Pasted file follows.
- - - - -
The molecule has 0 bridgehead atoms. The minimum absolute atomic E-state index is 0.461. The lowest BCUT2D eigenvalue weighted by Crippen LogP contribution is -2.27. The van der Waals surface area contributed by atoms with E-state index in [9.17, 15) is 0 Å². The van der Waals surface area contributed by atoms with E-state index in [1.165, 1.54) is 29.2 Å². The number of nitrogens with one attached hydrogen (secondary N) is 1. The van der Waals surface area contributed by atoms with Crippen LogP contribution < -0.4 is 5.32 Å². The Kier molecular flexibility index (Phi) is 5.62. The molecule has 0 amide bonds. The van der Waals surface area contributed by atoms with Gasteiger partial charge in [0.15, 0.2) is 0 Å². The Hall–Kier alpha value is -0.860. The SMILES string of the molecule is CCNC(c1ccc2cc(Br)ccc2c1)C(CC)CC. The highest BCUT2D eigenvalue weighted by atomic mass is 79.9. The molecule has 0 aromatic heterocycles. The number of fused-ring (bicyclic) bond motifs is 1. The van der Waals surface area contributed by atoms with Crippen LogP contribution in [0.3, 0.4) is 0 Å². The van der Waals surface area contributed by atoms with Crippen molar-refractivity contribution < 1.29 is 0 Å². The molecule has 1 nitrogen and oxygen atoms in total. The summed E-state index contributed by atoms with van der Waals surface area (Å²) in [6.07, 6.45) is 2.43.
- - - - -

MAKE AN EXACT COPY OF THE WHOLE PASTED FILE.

The molecule has 0 bridgehead atoms. The minimum absolute atomic E-state index is 0.461. The lowest BCUT2D eigenvalue weighted by Crippen LogP contribution is -2.27. The van der Waals surface area contributed by atoms with E-state index in [9.17, 15) is 0 Å². The van der Waals surface area contributed by atoms with E-state index in [1.165, 1.54) is 29.2 Å². The number of nitrogens with one attached hydrogen (secondary N) is 1. The van der Waals surface area contributed by atoms with Crippen LogP contribution < -0.4 is 5.32 Å². The Kier molecular flexibility index (Phi) is 5.62. The molecule has 0 amide bonds. The van der Waals surface area contributed by atoms with Gasteiger partial charge in [0.15, 0.2) is 0 Å². The Hall–Kier alpha value is -0.860. The SMILES string of the molecule is CCNC(c1ccc2cc(Br)ccc2c1)C(CC)CC. The highest BCUT2D eigenvalue weighted by atomic mass is 79.9. The molecule has 0 aromatic heterocycles. The number of fused-ring (bicyclic) bond motifs is 1. The van der Waals surface area contributed by atoms with Crippen LogP contribution in [0.3, 0.4) is 0 Å². The van der Waals surface area contributed by atoms with Crippen molar-refractivity contribution < 1.29 is 0 Å². The molecule has 1 nitrogen and oxygen atoms in total. The summed E-state index contributed by atoms with van der Waals surface area (Å²) in [6.07, 6.45) is 2.43.